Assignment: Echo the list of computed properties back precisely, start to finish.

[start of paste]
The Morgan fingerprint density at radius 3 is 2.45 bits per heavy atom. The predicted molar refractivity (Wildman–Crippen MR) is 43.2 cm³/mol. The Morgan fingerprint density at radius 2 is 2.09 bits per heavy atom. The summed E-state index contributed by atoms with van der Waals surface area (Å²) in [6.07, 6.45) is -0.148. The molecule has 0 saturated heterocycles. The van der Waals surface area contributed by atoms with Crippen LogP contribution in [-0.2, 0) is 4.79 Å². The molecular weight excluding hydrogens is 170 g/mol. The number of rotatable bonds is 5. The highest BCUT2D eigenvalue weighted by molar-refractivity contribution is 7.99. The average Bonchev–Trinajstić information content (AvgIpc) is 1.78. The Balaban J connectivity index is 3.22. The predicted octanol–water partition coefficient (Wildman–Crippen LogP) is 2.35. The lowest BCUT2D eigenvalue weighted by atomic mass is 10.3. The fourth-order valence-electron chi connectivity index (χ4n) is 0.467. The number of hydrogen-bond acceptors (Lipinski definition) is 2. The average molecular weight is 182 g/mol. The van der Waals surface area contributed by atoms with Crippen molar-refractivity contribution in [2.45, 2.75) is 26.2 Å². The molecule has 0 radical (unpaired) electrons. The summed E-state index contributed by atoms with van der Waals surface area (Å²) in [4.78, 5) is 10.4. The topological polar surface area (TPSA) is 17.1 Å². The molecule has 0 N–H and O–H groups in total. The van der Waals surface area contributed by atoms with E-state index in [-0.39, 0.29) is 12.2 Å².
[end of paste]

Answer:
The Morgan fingerprint density at radius 3 is 2.45 bits per heavy atom. The predicted molar refractivity (Wildman–Crippen MR) is 43.2 cm³/mol. The Morgan fingerprint density at radius 2 is 2.09 bits per heavy atom. The summed E-state index contributed by atoms with van der Waals surface area (Å²) in [6.07, 6.45) is -0.148. The molecule has 0 saturated heterocycles. The van der Waals surface area contributed by atoms with Crippen LogP contribution in [-0.2, 0) is 4.79 Å². The molecular weight excluding hydrogens is 170 g/mol. The number of rotatable bonds is 5. The highest BCUT2D eigenvalue weighted by molar-refractivity contribution is 7.99. The average Bonchev–Trinajstić information content (AvgIpc) is 1.78. The Balaban J connectivity index is 3.22. The predicted octanol–water partition coefficient (Wildman–Crippen LogP) is 2.35. The lowest BCUT2D eigenvalue weighted by atomic mass is 10.3. The fourth-order valence-electron chi connectivity index (χ4n) is 0.467. The number of hydrogen-bond acceptors (Lipinski definition) is 2. The average molecular weight is 182 g/mol. The van der Waals surface area contributed by atoms with Crippen molar-refractivity contribution in [2.45, 2.75) is 26.2 Å². The molecule has 0 radical (unpaired) electrons. The summed E-state index contributed by atoms with van der Waals surface area (Å²) in [4.78, 5) is 10.4. The topological polar surface area (TPSA) is 17.1 Å². The molecule has 0 N–H and O–H groups in total. The van der Waals surface area contributed by atoms with E-state index in [-0.39, 0.29) is 12.2 Å².